• XP for Gold – Joshua Macy explains some of the thinking behind the XP system in old-school D&D – that is, XP comes mostly from treasure successfully retrieved from the dungeon, encouraging clever play to avoid enemies and their traps moreso than just muscling through as found in games where XP mostly comes from monster kills.
  • How to Awesome-Up Your Players – Jeff Rients, our large-brained friend whose name you keep seeing in this article, discusses ways to keep players engaged and interested, and how to have a great time by keeping the focus on their trials and successes.
  • A Guide for New Dungeon Masters – Courtney Campbell has a very prolific blog, and one of his best articles is about getting your bearings as a brand new DM and getting out there and actually doing it. Good read for sure, even if you’re not going to be the DM/referee for your game; it will help you appreciate what is happening around you so you can interact better and, in turn, have much more fun together!

Step 5: The Gamings

This is the fun part. Go get your friends! Sit at a table! Shout at rat bastard traitor dice together! Die horribly in pits! Tear up character sheets! It’s a ball. This is the best part of the whole hobby. You get to develop ridiculous stories through the sheer insanity of random dice results and preposterous roll tables. You get to laugh about it for years. You get to see if you can outwit your friends AND a dragon one of them is controlling. You get to decide how many orcs are behind a door waiting to stomp your buddies to death and giggle at their shock. This is where all the fun is.


Hopefully you picked a game, an adventure, any useful documents you need, and you’re on your way to sitting down at the table with your friends without paying a penny. But maybe you’re confused because I write like a long-winded drunk zebra, or you’re paralyzed by too many options, or you’re just needing a few clarifications to get all the way there. Whatever it is, we can find a solution!

1. First, let’s make things really easy. Here’s some prepackaged combos for you based on some tastes/circumstances.

  • Returning Greybeard: You are returning to old-school gaming after years away, you remember playing back when everyone called it “Ay-Dee-En-Dee”, you want broad cross-compatibility with old TSR products and new OSR products, and you would love to play your old collection of modules or your own homebrew adventures forever: OSRIC, Dungeon Turn/Time Tracker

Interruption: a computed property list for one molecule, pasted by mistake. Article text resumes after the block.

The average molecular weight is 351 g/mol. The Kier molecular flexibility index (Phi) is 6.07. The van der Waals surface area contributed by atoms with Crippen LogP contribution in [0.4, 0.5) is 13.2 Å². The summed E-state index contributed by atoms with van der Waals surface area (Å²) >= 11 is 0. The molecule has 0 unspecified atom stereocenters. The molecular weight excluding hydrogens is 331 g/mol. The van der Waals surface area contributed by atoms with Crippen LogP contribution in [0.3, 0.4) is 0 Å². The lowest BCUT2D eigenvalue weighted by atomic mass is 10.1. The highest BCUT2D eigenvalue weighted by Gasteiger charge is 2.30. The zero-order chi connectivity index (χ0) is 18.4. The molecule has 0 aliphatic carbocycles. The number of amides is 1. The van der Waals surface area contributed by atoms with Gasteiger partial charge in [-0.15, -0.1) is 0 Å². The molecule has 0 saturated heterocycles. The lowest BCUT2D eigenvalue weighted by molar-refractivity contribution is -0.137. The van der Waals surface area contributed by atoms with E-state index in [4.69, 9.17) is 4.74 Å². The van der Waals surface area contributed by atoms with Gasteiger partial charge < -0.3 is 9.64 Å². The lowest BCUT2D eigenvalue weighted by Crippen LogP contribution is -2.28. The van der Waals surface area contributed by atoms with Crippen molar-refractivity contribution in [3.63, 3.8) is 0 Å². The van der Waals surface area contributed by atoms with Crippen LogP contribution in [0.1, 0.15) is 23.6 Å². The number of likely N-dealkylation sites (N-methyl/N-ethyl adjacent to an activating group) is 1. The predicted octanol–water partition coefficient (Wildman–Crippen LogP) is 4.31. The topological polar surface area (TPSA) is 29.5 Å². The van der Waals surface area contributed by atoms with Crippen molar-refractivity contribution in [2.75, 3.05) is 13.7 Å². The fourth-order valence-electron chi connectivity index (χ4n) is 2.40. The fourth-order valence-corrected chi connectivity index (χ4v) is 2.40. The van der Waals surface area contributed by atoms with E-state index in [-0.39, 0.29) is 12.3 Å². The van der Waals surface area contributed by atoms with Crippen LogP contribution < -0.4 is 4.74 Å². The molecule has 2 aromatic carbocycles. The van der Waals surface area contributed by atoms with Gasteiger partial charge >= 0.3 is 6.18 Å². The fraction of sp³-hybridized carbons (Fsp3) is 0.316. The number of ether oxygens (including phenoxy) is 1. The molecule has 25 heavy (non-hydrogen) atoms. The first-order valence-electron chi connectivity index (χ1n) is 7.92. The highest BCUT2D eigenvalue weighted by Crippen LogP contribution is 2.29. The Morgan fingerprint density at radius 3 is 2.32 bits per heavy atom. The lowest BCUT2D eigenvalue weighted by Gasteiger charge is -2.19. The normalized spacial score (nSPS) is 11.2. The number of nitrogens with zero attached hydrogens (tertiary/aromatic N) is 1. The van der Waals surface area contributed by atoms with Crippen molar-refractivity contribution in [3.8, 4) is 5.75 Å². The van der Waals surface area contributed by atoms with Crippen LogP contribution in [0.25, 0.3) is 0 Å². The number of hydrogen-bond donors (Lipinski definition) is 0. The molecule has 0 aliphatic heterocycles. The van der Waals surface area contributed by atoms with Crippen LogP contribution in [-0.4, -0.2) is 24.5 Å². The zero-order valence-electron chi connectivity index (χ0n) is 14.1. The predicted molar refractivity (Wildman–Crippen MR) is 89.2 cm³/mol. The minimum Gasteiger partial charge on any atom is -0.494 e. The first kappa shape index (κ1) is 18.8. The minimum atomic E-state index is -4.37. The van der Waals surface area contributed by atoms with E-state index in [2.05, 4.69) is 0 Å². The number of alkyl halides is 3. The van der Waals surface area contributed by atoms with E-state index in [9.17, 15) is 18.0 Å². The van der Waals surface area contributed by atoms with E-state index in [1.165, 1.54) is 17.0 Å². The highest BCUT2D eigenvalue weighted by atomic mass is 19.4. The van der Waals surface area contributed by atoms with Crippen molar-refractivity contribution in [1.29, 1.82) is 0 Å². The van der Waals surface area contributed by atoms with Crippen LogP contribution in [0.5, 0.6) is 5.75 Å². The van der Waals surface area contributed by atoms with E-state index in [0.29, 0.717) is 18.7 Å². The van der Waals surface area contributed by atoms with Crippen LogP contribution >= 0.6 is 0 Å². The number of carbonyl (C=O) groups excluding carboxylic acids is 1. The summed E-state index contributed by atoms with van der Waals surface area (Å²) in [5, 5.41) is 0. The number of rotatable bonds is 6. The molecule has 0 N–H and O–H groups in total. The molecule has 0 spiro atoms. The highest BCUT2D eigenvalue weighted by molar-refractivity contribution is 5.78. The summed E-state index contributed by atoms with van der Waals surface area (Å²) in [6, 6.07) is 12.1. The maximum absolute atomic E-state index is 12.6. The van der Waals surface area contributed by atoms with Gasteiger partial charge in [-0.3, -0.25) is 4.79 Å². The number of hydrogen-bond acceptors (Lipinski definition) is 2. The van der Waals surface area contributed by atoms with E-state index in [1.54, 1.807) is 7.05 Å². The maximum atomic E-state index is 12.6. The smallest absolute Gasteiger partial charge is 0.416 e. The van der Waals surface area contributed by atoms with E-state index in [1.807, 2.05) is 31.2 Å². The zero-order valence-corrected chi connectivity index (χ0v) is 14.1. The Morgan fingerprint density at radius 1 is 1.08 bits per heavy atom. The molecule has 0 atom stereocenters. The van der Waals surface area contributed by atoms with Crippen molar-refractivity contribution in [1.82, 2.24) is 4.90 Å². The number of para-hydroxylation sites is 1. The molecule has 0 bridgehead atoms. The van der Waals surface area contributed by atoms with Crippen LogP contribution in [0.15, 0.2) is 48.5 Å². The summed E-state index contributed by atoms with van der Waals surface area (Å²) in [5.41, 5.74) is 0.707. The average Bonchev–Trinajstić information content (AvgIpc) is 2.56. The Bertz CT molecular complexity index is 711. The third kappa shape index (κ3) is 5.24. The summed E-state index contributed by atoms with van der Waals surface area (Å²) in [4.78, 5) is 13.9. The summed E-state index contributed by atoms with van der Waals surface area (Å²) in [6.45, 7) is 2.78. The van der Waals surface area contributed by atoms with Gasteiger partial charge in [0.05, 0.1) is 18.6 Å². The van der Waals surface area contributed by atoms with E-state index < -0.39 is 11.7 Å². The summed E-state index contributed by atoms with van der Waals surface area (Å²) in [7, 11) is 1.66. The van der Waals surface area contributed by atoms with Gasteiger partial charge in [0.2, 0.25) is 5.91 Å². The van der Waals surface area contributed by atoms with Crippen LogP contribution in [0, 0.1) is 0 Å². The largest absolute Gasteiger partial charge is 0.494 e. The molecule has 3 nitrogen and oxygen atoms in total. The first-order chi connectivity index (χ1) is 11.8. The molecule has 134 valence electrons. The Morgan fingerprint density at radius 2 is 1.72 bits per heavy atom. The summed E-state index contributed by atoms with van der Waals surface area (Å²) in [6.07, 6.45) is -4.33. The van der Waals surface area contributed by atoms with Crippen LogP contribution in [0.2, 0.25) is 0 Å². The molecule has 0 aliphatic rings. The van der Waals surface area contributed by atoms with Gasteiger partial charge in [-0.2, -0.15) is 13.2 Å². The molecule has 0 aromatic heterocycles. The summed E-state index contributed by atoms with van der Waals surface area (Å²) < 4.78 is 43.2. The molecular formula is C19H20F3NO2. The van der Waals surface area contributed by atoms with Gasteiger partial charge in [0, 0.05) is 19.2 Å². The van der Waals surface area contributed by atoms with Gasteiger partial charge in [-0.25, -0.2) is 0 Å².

2. If that doesn’t solve your problem, you might want to consult some other sources to find that missing puzzle piece:

3. And if all else fails, ask someone!

  • Twitter #osr and #dnd hashtags – Badger OSR nerds any time of day because we cannot escape our omnipresent cellphones.
  • Dragonsfoot Forums – Very knowledgeable forum, originally very specifically dedicated to TSR modules and games, but now with a small subforum for OSR and retroclone discussions as well.
  • r/OSR/ Subreddit – Growing spot for OSR and retroclone discussion, will only get busier as G+ sunsets I suspect.

I sincerely hope this guide has made getting into old-school gaming easier (and cheaper) for you. It is a fun way to play with friends and the growing number of folks playing this way would probably agree that it is interesting, challenging, and rewarding. From here, the sky’s the limit: you could splurge on some prettier versions of your chosen rules, you could pick up a billion free adventures or take a look at the incredible paid modules that have won the OSR so much acclaim recently, and most importantly, you could write your own systems and adventures altogether! I look forward to seeing you around the OSR internet or with your head buried in a book at GaryCon or North Texas RPG Con someday! If you need further help or just want to chat, you can always yell at me over on Twitter where I post as @dungeonspossums.

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19 comments on “How To Get Started Playing Old-School D&D For Free

  1. grodog

    Very nice!—after work, I'll post back with some additional links to consider including 😀


  2. Dan

    I had been thinking about doing something like this, glad to see you beat me to the punch – this is excellent.

  3. wereoctopus

    This is an excellent post. I would note that it's also not particularly difficult to introduce old-school play to a low-level 5e or Pathfinder game. The feel of danger (especially compared to B/X!) will be a bit off, and you'll still want to establish OSR principles of play with players, but it's a nice way of using great material with a ruleset that's often easier to recruit players for. One of my favourite OSR modules is technically written for Pathfinder.

    Main conversion notes:
    * old-school monsters with 1 Hit Die should be replaced with 5e monsters of Challenge Rating 1, and so on. Just reskin stat blocks, no-one will know.

    * Let people discover and disable traps (or at least big mechanical traps) through cunning narration. Don't force a roll. The 5e rerelease of The Sunless Citadel (in Tales from the Yawning Portal) is a good example of traps written this way.

    * definitely include monster/NPC reaction rolls, they're an important part of making the game not all about combat. This can be the traditional 2d6, or it could be a d20 + Cha roll, with "monster auto-attacks" on natural 1, and "monster auto-helpful" on natural 20.

    * you might consider restricting classes to the main 4, but letting players swap out class features for other ones based on in-game actions. i.e. there's no Barbarian class, but a Fighter who journeys to the tree growing on the Site of the First Murder and eats of its fruit can get a rage ability. Make the game less about your character's build, and more about their in-world actions.

  4. Luther Gutekunst

    I'd also recommend the GLOG for the d20 Refugee+ crowd, thanks to its easy multiclassing and absolutely stupendous amount of classes.

  5. Dr. Delight

    You wouldn't happen to have an alternate copy of the dungeon tiles, would you? The link on your linked page is down?